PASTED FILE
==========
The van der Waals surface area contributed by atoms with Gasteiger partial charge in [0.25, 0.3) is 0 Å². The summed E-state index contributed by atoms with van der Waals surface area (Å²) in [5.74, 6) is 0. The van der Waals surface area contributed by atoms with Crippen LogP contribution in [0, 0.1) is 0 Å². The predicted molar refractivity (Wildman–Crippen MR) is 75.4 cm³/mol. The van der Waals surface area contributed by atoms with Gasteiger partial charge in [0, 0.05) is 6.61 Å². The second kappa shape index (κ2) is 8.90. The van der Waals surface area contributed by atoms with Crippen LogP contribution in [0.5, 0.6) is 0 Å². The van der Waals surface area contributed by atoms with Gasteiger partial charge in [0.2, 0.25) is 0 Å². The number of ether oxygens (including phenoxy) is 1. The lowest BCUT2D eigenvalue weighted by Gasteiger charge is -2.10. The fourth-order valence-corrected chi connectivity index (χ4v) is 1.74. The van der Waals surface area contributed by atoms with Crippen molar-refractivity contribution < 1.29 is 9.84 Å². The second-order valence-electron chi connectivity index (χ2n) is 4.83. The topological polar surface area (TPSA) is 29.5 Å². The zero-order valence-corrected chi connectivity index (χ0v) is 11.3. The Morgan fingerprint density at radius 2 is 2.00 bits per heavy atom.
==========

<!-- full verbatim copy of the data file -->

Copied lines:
The van der Waals surface area contributed by atoms with Gasteiger partial charge in [0.25, 0.3) is 0 Å². The summed E-state index contributed by atoms with van der Waals surface area (Å²) in [5.74, 6) is 0. The van der Waals surface area contributed by atoms with Crippen LogP contribution in [0, 0.1) is 0 Å². The predicted molar refractivity (Wildman–Crippen MR) is 75.4 cm³/mol. The van der Waals surface area contributed by atoms with Gasteiger partial charge in [0, 0.05) is 6.61 Å². The second kappa shape index (κ2) is 8.90. The van der Waals surface area contributed by atoms with Crippen LogP contribution in [0.5, 0.6) is 0 Å². The van der Waals surface area contributed by atoms with Gasteiger partial charge in [0.2, 0.25) is 0 Å². The number of ether oxygens (including phenoxy) is 1. The lowest BCUT2D eigenvalue weighted by Gasteiger charge is -2.10. The fourth-order valence-corrected chi connectivity index (χ4v) is 1.74. The van der Waals surface area contributed by atoms with Crippen molar-refractivity contribution < 1.29 is 9.84 Å². The second-order valence-electron chi connectivity index (χ2n) is 4.83. The topological polar surface area (TPSA) is 29.5 Å². The zero-order valence-corrected chi connectivity index (χ0v) is 11.3. The Morgan fingerprint density at radius 2 is 2.00 bits per heavy atom.